What with Lena Dunham’s HBO series Girls generating more buzz than a tazer in a wasp’s nest, these are salad days for shiftless, twentysomething hipsters in popular culture. And, if Jan Ole Gerster’s Oh Boy is anything to go by, feckless self-absorption is well and truly an international concern. This episodic, Berlin-set drama is a skeletal but enjoyably comic character study of a young man who has, by choice, erected an impenetrable wall of irony and disaffection to shield himself from the pressures of the real world.
The ‘boy’ of the title is Niko Fischer (a sallow, likeable Tom Schilling), who we first encounter being perfectly useless to his girlfriend. Their relationship swiftly ends, and he spends the rest of the day drifting listlessly around, meeting a host of colourful characters, including his hard-ass father.
To create the film’s off-kilter tone. Gerster integrates a raft of deadpan (not to mention dead cool) influences into a uniquely Berliner sensibility. Jim Jarmusch’s early films are a clear touchpoint, while the '90s work of the Coen brothers also looms large. Gerster clearly has a fondness for eccentric supporting characters for Niko to play against, even if the time-restricted narrative sometimes feels overdetermined.
Niko’s new neighbour - a burly middle-aged man who tells an overwrought sob story about a wife we never see - plays like a disturbing cross between Fargo’s tragic Mike Yanagita and Barton Fink’s overfriendly, psychotic hotel resident Charlie Meadows. One ongoing plot point sees an increasingly exhausted Niko repeatedly trying and failing to get a coffee. It’s a subtly nightmarish conceit that tips the film into the absurd, and hearkens back to the night of frustration experienced by the protagonist in Martin Scorsese’s black comedy After Hours.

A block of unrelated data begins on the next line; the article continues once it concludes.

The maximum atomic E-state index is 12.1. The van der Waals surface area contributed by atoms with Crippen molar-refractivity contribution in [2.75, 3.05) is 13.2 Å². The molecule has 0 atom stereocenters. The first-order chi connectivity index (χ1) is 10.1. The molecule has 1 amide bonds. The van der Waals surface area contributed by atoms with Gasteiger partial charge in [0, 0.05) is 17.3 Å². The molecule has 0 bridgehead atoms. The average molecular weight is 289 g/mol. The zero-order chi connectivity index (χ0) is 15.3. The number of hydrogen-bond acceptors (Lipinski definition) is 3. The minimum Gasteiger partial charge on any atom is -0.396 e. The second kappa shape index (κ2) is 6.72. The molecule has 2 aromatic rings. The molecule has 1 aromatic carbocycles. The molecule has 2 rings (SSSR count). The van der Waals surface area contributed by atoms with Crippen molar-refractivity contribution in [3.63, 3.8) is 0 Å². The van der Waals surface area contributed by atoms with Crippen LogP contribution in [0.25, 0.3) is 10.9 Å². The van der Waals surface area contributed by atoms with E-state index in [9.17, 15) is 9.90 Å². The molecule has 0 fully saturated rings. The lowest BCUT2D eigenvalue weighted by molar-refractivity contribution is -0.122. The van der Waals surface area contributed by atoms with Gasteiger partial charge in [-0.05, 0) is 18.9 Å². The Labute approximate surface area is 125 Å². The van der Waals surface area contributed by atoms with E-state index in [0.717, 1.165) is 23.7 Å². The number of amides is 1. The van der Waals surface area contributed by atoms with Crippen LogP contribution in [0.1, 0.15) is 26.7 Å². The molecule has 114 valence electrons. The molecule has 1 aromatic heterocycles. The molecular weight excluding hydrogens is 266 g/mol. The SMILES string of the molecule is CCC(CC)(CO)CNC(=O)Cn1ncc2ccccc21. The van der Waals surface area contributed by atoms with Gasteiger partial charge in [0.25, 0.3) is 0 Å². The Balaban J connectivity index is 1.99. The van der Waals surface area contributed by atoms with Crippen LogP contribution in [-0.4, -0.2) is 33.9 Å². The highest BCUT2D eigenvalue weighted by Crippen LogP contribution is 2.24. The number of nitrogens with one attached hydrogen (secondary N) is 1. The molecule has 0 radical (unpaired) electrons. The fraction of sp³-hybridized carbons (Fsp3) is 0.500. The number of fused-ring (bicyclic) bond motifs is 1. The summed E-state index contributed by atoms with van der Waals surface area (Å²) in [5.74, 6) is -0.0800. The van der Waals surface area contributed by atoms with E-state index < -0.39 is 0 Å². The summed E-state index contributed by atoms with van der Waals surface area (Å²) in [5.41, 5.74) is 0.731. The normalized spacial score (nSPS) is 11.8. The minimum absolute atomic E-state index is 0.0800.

There are clearly elements to Oh Boy that feel culturally specific to Berlin, but its key themes of responsibility, alienation and maturity are pretty much universally accessible. A late-in-the-game swerve into serious territory initially feels jarring, but is necessary in order to tempt Niko out of his funk, and gives the film a layer of emotional depth that it’s hitherto been lacking.
Oh Boy isn’t perfect by any stretch (it runs out of steam before the end, and is tainted by a faint tang of misogyny), but has plenty else to recommend it, including Phillip Kirsamer’s gorgeously dreamy monochrome cinematography, and a jazzy, Woody Allen-esque score. Ultimately, Gerster has crafted a stylish and witty, if somewhat slight arthouse work. The hipsters have been coming for a while. Now they’re staying. Oh boy.
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